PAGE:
The Future Of Dating Apps Is Live

photographed by Lauren Maccabee.
When you think about dating apps, Tinder might be the first that springs to mind. The swipe-based app, along with countless others like Bumble, lets users reject fellow singles with a mere swipe of a finger and after nothing more than a cursory glance at their photos and a half-hearted look at their bio. The swipe function is a famously easy way for people to rack up matches and potential hookups, with some men swiping right on virtually everyone to increase their luck, and users able to easily fit in some mindless swiping while stuck on the train or in the supermarket queue.
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However, swipe-based apps are regularly accused of encouraging shallow behaviour, they make it difficult to know if you'll have anything in common with someone and often result in half-assed, dead-end conversations. Indeed, a sizeable proportion of online daters feel this way. According to research with 5,000 British 18-to-30-year-olds by the dating app Badoo, 68% dislike swiping and matches based on appearances alone, believing it’s a meaningless way to connect with other people.
Now, dating apps are eschewing swiping altogether. Badoo recently announced it will be ditching its swipe feature this summer in favour of video streaming. Badoo Live, which is currently being tested, will let people broadcast themselves to potential dates in a similar way to Facebook Live, whereby video streams can be watched live or in playback mode and users can send messages during a broadcast. Once two people have matched, the potential lovebirds can start a live video chat. The company says this will let people's "real personalities shine through" and "encourage more genuine connections and real life interactions".

I love the element of mystery of online dating. Not knowing what someone will be like is part of the fun.

Some women believe it could also increase their safety when online dating. Catherine Williams, 32, says live streaming adds "another level of safety before you meet someone" and is therefore a good idea. "Badoo has a bad reputation for the calibre of men they have on there, so I'd use it to help scout out who's genuine or who's a catfish. I've had that happen on there before." She's not entirely sold on the idea, however. "I love the element of mystery of online dating. Not knowing what someone will be like is part of the fun."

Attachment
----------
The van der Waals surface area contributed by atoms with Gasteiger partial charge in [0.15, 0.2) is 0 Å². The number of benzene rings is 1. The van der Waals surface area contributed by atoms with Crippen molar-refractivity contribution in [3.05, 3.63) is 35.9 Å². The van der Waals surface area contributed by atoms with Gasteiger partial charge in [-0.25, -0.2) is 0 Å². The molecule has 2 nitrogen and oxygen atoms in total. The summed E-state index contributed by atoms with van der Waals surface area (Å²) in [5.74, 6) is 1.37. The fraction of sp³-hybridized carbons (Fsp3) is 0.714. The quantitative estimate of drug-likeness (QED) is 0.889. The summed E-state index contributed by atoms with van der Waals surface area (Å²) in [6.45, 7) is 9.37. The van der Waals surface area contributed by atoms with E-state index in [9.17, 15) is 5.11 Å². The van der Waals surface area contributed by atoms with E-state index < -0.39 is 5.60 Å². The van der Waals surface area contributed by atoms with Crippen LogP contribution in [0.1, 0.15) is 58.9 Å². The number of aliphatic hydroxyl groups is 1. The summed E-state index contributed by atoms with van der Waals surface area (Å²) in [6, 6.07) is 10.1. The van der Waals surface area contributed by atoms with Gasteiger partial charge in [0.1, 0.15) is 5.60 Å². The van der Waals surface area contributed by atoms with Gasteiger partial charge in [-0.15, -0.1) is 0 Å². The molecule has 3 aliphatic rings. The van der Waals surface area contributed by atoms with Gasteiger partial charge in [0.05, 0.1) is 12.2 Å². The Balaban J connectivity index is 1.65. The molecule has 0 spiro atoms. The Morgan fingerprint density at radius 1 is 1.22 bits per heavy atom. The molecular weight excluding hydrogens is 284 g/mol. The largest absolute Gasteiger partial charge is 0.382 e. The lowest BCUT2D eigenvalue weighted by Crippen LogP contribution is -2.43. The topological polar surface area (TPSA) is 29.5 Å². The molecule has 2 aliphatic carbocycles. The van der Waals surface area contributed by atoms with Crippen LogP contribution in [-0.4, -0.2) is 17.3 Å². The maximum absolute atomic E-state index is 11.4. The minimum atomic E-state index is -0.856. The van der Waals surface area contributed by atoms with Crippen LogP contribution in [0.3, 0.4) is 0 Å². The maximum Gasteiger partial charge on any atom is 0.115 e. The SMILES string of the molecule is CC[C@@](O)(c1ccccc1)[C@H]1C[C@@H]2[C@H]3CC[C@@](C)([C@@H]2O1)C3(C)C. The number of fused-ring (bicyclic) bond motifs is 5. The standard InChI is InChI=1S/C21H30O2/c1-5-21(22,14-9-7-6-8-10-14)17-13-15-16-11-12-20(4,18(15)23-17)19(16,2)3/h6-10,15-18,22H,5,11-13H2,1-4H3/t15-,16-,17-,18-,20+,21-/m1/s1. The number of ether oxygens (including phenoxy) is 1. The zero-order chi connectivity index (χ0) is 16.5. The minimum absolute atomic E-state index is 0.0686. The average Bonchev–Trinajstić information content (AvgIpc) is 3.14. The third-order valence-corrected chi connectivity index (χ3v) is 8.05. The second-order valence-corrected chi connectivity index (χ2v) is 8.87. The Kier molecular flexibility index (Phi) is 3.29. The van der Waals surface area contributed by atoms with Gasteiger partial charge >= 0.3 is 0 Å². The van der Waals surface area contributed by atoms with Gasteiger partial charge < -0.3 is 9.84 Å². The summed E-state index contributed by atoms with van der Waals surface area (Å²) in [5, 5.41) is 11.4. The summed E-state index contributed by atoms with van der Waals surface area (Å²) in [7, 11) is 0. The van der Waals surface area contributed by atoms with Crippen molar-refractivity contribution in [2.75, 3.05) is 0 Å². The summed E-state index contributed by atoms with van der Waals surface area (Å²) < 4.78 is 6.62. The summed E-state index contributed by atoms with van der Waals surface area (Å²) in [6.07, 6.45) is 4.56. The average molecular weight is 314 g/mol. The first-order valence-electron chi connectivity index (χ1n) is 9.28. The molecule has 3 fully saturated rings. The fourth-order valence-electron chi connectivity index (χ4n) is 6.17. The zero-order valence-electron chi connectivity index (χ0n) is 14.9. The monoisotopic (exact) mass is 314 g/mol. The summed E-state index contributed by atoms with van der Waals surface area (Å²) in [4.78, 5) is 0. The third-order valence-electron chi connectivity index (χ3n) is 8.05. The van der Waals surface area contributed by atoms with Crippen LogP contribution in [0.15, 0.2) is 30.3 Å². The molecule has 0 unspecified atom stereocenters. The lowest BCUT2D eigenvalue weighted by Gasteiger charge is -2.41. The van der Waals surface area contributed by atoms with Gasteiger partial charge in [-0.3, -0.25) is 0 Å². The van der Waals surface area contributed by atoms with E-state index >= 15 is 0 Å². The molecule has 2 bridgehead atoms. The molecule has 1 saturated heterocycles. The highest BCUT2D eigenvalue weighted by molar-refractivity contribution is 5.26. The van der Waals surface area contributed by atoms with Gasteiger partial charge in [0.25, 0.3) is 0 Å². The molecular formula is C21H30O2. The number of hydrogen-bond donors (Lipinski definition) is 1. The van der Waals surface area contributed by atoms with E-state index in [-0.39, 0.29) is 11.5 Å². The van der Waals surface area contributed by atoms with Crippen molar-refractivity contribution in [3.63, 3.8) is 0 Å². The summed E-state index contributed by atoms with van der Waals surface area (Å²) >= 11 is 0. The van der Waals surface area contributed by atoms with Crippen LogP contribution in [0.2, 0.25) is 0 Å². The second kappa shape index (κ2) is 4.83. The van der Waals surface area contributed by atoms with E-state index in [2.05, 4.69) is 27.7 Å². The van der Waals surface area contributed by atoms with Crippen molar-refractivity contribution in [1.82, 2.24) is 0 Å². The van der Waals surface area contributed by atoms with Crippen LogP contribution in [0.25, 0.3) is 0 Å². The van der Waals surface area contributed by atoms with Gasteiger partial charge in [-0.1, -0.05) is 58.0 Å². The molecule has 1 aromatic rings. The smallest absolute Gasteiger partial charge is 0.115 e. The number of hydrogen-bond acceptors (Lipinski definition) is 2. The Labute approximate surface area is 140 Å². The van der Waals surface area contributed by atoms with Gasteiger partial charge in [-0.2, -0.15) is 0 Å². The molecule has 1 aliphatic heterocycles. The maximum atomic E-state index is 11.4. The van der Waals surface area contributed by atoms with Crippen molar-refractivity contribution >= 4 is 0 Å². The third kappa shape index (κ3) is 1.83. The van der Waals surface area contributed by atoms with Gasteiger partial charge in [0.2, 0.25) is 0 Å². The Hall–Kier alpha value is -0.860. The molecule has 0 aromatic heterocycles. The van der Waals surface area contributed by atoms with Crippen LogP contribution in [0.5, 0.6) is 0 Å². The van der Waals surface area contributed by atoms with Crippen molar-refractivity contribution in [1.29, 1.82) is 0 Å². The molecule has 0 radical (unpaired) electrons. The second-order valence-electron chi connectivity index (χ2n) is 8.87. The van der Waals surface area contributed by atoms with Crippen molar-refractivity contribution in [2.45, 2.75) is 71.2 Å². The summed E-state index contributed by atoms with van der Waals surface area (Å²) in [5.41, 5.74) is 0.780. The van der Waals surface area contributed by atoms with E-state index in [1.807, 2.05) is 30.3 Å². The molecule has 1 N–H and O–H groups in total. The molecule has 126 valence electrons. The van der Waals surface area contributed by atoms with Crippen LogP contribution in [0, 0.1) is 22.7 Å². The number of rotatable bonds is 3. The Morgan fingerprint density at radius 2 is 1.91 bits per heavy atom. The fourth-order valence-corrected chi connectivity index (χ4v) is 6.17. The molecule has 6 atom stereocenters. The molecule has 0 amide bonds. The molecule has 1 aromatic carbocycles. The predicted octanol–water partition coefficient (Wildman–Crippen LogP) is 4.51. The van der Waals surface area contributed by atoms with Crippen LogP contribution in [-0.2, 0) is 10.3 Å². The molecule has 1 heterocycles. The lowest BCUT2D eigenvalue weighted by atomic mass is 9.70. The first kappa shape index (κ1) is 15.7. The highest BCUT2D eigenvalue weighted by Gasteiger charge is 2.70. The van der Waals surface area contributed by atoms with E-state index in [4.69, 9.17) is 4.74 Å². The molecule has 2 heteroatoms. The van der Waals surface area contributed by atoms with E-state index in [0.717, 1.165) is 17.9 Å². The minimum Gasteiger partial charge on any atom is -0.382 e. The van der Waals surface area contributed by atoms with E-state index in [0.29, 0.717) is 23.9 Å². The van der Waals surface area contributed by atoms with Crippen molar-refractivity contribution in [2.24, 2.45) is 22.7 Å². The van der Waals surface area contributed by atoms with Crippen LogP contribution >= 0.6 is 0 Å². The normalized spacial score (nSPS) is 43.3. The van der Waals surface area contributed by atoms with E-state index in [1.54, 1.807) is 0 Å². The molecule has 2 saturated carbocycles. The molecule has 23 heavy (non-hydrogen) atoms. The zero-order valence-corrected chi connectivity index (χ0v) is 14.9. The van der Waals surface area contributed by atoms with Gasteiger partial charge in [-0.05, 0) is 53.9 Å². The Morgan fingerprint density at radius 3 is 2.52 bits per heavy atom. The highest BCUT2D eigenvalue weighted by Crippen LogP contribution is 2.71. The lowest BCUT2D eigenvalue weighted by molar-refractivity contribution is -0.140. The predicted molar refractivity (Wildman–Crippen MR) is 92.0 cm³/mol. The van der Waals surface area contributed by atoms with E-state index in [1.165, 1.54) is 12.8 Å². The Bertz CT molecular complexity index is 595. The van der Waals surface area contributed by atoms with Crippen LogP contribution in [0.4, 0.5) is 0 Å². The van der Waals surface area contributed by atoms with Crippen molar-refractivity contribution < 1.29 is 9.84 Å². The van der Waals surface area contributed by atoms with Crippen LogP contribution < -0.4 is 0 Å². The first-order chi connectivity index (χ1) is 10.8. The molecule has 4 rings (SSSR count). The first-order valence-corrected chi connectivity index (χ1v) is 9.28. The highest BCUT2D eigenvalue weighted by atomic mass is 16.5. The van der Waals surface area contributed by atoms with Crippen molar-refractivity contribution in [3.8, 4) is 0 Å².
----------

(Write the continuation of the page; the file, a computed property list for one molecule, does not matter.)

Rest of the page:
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Some also believe that livestream online dating could result in more unwanted images. "The number of guys out there who only send dick pics is already off the charts. This is just going to be a live dick show," says Maria Stafford, 26, comparing it to the online chatroom Chatroulette, which lets users have video conversations with random people worldwide, although the app says measures will be in place to prevent this. Stafford admits "it’s an interesting concept with regards to checking if someone is who they say they are," but that won't be enough to convince her to delete Tinder, Bumble and the like. "Chatting is easier on swipe-based apps and can happen at any time, rather than having to set time aside for a live chat."
Other dating apps such as Hinge, which markets itself as being less superficial than Tinder, and Huggle, which connects you to people who hang out in the same haunts, are gaining in popularity. Hinge, founded in 2012, uses your Facebook friends to facilitate connections, pulls information from your Facebook profile (your age, location, education, job) and invites you to answer ice-breaker style questions (such as "go-to drink order" and "three emojis that describe me"), making for an arguably more personal online dating experience.

In 2018, it feels like we should have come further than judging someone on whether we would or would not bang them.

"Hinge allows you to have a more natural conversation than Tinder or Bumble because of the way it’s set out, with the questions and the ability to start conversations about individual photos or answers," says Jennifer Roberts, 27. "People would message me things like 'I also hate camping,' whereas on swipe-based apps you’re just going on whether or not you think someone is fit, which leads to the tedious, 'Hey, how’s your week going/big weekend plans/big weekend?' depending on which day of the week it is.”
While non-swipe-based apps may not necessarily increase your chances of finding The One – if you click with someone it doesn’t really matter how you met – the early stages of chatting can feel more natural and they may increase your chances of having a personable connection sooner. "I find Hinge makes it much easier to discover common ground and start a meaningful conversation instead of the dreaded cold start. Some people love that but it's definitely not for introverts like me," says Anna Greenwood, 26. "In 2018, it feels like we should have come further than judging someone on whether we would or would not bang them, and apps like this make it easier to conceive of someone as more than just a potential shag."
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